CFS and getting sick
“Personal sickness behaviours can be a trigger for years of ME/CFS. So it makes sense to address these as part of one’s recovery plan. Why get well only to get sick again?”
There is a spectrum of sickness behaviours from soldiering on even though there is blood pouring from your eye balls through to going to bed and cancelling everything with the first sign of sickness.
You could probably see how both these extremes could be problematic. Pushing our body when it is trying to deal with something puts extra pressure on our immune system but on the other end of the spectrum the lack of bodily movement combined with stress hormones released through fear also may not allow an appropriate healing response.
Avoiding the extremes and finding a middle ground can be a really useful change.
In working with ME/CFS I often hear the comment ‘ I got sick but went back to work too early’. Was pushing their body when it was sick the final piece that triggered years of illness?
Equally years of chronic illness can leave people really fearful of over-doing it.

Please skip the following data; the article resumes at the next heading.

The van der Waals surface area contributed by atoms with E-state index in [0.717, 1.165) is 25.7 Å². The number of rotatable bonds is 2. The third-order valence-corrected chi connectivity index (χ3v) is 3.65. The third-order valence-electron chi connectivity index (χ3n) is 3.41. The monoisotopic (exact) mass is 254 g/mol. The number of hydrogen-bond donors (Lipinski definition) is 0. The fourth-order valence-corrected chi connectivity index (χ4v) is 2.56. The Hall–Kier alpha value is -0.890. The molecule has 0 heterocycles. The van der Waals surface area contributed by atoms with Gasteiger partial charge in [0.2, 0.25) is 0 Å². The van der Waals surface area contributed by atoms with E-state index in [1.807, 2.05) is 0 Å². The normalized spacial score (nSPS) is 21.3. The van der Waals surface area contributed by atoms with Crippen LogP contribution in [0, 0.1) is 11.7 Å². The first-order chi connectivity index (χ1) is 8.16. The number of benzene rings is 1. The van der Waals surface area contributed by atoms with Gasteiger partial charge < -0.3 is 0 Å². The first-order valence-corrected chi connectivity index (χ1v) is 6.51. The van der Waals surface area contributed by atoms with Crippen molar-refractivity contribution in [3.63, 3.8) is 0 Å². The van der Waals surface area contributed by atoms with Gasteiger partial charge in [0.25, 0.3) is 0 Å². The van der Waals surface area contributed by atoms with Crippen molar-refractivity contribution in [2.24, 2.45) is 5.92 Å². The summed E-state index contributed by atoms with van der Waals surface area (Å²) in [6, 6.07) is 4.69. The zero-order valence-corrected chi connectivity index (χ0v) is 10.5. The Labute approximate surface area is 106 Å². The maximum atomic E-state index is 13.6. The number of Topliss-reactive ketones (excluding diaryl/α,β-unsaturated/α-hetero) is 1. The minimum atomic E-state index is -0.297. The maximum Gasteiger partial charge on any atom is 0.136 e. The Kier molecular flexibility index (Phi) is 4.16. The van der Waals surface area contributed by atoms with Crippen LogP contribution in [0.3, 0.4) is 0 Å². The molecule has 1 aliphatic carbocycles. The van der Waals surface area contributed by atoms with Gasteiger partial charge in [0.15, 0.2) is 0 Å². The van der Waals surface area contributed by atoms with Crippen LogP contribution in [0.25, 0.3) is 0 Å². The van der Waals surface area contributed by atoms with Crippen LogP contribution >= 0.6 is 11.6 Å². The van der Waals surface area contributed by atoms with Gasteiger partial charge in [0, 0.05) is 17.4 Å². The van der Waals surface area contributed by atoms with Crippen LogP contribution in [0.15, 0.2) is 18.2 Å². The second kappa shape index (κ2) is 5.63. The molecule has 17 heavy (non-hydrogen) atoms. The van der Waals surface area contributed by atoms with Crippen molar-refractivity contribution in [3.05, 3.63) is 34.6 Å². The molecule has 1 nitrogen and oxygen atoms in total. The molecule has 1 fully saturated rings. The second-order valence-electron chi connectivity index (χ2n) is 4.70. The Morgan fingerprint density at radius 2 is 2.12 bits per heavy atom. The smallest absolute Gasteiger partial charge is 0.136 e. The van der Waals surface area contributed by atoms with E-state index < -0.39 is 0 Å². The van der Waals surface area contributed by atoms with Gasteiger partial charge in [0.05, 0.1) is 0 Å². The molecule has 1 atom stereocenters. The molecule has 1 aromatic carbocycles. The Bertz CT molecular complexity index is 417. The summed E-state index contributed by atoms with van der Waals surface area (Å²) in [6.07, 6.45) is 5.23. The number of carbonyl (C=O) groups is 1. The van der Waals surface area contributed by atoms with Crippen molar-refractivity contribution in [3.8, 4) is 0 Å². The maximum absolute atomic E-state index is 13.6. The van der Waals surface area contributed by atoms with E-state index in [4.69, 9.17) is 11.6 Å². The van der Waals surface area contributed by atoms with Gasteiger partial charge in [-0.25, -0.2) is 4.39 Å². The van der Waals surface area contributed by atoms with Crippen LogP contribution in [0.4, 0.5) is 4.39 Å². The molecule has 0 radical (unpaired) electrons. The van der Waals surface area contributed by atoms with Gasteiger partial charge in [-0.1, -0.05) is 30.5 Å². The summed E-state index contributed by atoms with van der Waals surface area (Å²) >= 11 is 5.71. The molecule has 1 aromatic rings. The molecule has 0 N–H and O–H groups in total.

So years down the track these people are signing up for a training focusing on getting the body back to full health. It would be short sighted not to look at any beliefs, fears and behaviours that don’t allow someone to make great health choices.
So part of the training has people looking at their personal drivers. For some a major obstacle is the habit of not be able to put themself first when appropriate or being driven by what other people think even though it is against their best interests. For others it is looking at life priorities that put their physical or mental health as a low priority.
Why get well only to get sick again?
There is also another really fascinating neurological component of this. If getting sick (flu/virus/infection/accident/injury etc) was a trigger for years of illness, then these things now have a very high threat value in the brain.
SICK = DANGEROUS
There is often some work needed to retrain the brain that getting sick is just getting sick. It doesn’t require any “extra protection”. People who spontaneous go into remission with ME/CFS, often report relapse with getting sick as the trigger.
So a big part of my work is training people to respond appropriately to stimulus – not just exercise. Learning how to respond appropriately to getting sick is important for long-term recovery because healthy people get sick.
So ironically we teach people how to get sick well – to respond appropriately rather than historically.